Fueling the fires of Ferrari Formula One
We go behind the scenes with Ferrari Formula One, and into the team's unique Shell fuel and oil lab. How much of a difference can this liquid fire actually make in a race?
We go behind the scenes with Ferrari Formula One at the first race of the 2013 FIA F1 season in Melbourne and into the team's unique Shell fuel and oil lab. How much of a difference can this liquid fire actually make in a race?
Fuel and oil seem boring. It sounds like battery life. You need it, it's bog standard and you only get upset about it when it runs out. Turns out, particularly in Formula One, that's a long way from the truth.
Ferrari and Shell have a unique relationship in F1. Describing it as a "true technical partnership" rather than just sponsorship (Shell has worked with Ferrari for 60 years), Ferrari is the only team in the championship to have a travelling fuel and oil lab on hand to give detailed insights in the pit every time a car comes back after hitting the track.
Guy Lovett, Shell Technical Manager with Scuderia Ferrari, is in charge of managing the travelling lab as part of the Ferrari team's trackside operations.
"We run about 30 tests throughout a race weekend, across both oil and fuel to make sure everything is exactly as it should be," said Lovett.
Lovett showed me a sample of fuel from Massa's car after an initial engine test a little earlier. It was still warm.
F1 fuel is strictly regulated. Fuel must sit within specific limits — limits the teams do their best to sit right on the edge of. Each team must submit its fuel to be approved by the FIA, and once approved, the fuel in the car can (and will) be tested to ensure it both continues to adhere to the regulations, and that it is still an exact match of the fuel the team submitted for approval.
For Lovett, a lot of the fuel management work comes down to logistics.
"Shipping fuel, oil and kinetic energy recovery system (KERS) fluid all around the world takes time," said Lovett. "We want to give the team the best and most current formulations we can deliver, but by sea, that can take months to have it arrive. Sometimes, we just accept the high costs of air freight to get what we need as close to time as possible."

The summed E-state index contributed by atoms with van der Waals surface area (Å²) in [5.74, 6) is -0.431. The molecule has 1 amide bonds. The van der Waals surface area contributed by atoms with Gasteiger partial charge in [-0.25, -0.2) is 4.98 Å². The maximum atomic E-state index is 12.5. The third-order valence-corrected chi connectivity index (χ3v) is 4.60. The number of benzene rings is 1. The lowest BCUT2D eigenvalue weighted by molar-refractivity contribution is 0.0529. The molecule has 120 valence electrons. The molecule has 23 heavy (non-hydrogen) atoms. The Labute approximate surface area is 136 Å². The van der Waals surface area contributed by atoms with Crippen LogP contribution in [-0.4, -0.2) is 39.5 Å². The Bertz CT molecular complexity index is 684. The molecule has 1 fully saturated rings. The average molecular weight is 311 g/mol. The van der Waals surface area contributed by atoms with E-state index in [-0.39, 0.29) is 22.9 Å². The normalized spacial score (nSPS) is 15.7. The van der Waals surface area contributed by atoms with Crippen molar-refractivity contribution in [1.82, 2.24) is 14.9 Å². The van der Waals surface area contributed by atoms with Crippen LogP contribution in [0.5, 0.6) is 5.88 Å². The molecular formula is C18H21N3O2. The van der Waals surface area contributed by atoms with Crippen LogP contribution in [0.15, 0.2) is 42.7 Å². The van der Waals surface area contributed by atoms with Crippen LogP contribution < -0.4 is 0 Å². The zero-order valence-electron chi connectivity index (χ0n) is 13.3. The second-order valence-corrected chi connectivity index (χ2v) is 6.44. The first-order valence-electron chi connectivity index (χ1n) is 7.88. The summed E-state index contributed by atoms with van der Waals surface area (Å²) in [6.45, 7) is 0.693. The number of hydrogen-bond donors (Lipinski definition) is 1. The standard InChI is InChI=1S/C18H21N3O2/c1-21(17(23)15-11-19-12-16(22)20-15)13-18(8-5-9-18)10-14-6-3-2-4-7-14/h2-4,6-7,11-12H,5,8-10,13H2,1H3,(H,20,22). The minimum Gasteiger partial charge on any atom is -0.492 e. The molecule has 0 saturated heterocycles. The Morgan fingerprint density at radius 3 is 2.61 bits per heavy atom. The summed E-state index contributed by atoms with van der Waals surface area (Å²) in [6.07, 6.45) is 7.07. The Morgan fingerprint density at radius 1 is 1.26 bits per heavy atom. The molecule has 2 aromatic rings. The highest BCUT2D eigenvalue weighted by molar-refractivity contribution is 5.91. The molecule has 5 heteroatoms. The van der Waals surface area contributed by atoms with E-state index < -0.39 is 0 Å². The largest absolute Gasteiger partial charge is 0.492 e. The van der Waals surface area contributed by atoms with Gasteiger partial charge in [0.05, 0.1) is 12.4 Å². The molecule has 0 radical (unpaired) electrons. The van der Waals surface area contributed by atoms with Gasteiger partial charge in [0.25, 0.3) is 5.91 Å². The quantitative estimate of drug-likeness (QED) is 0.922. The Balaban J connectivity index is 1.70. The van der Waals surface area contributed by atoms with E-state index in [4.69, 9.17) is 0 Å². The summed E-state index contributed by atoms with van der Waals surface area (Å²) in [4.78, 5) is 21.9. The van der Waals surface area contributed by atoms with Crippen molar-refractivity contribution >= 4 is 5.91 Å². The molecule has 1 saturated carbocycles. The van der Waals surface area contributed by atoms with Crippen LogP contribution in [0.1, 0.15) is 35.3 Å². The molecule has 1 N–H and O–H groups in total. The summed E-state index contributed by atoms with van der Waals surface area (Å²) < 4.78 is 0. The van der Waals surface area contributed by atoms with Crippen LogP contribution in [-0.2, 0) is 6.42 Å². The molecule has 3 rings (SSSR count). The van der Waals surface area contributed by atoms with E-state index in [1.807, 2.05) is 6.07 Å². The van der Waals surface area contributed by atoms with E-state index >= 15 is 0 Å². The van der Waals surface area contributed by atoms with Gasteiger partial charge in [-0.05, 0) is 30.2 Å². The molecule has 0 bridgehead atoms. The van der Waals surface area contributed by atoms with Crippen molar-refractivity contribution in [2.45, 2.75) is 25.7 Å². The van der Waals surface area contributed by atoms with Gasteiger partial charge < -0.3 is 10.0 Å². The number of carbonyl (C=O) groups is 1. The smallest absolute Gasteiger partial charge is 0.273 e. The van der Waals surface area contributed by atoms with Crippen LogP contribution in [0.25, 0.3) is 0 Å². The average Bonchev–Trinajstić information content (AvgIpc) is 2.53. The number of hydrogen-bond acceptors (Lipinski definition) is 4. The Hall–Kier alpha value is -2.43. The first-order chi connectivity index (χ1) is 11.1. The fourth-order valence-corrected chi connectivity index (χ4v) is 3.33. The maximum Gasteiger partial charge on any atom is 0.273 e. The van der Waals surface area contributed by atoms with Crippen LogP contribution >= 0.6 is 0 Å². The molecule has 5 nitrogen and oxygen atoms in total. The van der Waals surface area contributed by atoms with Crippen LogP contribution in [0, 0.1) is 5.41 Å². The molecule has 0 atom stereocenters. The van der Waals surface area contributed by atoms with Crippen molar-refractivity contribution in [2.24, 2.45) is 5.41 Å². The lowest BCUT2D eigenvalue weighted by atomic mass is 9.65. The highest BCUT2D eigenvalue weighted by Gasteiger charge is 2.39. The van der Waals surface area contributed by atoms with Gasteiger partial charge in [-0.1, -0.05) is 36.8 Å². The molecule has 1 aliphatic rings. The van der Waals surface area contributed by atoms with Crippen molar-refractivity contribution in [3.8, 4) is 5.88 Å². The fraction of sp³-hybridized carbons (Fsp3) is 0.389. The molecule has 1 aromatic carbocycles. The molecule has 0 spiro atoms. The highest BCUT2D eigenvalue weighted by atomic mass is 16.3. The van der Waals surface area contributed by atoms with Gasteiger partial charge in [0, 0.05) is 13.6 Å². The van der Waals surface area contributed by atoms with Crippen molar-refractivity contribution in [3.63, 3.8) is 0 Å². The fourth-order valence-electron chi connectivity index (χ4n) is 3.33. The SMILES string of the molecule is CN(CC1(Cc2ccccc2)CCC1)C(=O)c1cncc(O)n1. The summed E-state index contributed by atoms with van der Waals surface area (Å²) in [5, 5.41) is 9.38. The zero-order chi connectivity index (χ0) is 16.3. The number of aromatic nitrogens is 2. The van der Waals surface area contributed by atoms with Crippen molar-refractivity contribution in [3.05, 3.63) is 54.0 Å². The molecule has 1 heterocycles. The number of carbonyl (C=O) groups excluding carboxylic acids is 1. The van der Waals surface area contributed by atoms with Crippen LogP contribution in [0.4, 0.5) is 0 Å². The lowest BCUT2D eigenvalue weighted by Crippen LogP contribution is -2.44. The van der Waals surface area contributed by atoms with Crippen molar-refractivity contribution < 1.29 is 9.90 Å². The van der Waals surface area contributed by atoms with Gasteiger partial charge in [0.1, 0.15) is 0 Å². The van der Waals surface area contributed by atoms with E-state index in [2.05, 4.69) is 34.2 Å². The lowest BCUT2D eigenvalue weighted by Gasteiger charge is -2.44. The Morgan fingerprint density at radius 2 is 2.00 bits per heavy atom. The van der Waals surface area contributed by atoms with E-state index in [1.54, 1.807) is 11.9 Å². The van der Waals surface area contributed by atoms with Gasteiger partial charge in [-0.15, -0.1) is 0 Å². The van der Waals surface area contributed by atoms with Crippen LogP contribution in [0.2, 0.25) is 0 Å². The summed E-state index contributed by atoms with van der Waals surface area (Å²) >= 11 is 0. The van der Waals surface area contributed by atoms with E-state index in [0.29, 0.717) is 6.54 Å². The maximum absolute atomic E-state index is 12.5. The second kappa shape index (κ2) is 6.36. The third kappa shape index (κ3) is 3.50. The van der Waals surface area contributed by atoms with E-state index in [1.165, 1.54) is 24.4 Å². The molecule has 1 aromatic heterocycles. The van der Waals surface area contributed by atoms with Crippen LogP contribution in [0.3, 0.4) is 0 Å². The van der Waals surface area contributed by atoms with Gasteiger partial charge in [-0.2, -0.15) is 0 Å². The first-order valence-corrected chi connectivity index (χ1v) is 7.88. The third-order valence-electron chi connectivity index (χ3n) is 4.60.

While the fuel is controlled with precision, the oil is entirely up for grabs. For Lovett, that means the scientists can try their best to develop new compounds, coatings and efficiencies without any restrictions.
"With our oil tests, one thing we are looking for is wear metals within the sample," said Lovett. "We can pick up traces that show problems with the engine or gearbox before it is picked up elsewhere. This can help the team decide whether a change should be made before a larger problem occurs during the race itself."
But how much difference can the liquids actually make to raw performance? Since a freeze on engine development in 2006, the answer is everything.
According to Ferrari test driver Marc Gené, when engine design is fixed, a team needs to find improvements in many other places. Fuel and oil are one of those areas.
"Through fuel improvement, you can deliver as much as five horsepower more performance," says Gené. "We're talking about one or two tenths of a second there."
Before 2005, the relationship between the fuels and oils used in F1 and those used in consumer vehicles had very little in common at all. When an engine only had to last a single race, everything was focused on raw power and performance to thrash the hardware to its limit within a single weekend.
Since then, engines and gearboxes must run for multiple races. This shifted the focus to a balance of power and durability, which means that the different divisions at Shell are able to share knowledge in a more useful fashion. It even cuts both ways.
"There are times when a product that tests poorly for commercial use could actually provide value when used in the unique context of Ferrari," says Lovett.
This is Lovett's first Formula One. The start of what he describes as his dream job. He said that receiving his Ferrari team headset was one of the greatest moments of his life. Looking at a television screen that was showing the cars out on track during the first practice session, I asked Lovett what he thinks now when he sees the cars out on track.
"What I see now is completely different to what I saw when I looked at that screen last year," said Lovett. "Now I know that the work I do every day is having a direct impact on that cars ability to perform and deliver results on the track. That's a great feeling. I'll be fighting people off to keep this job for a very long time."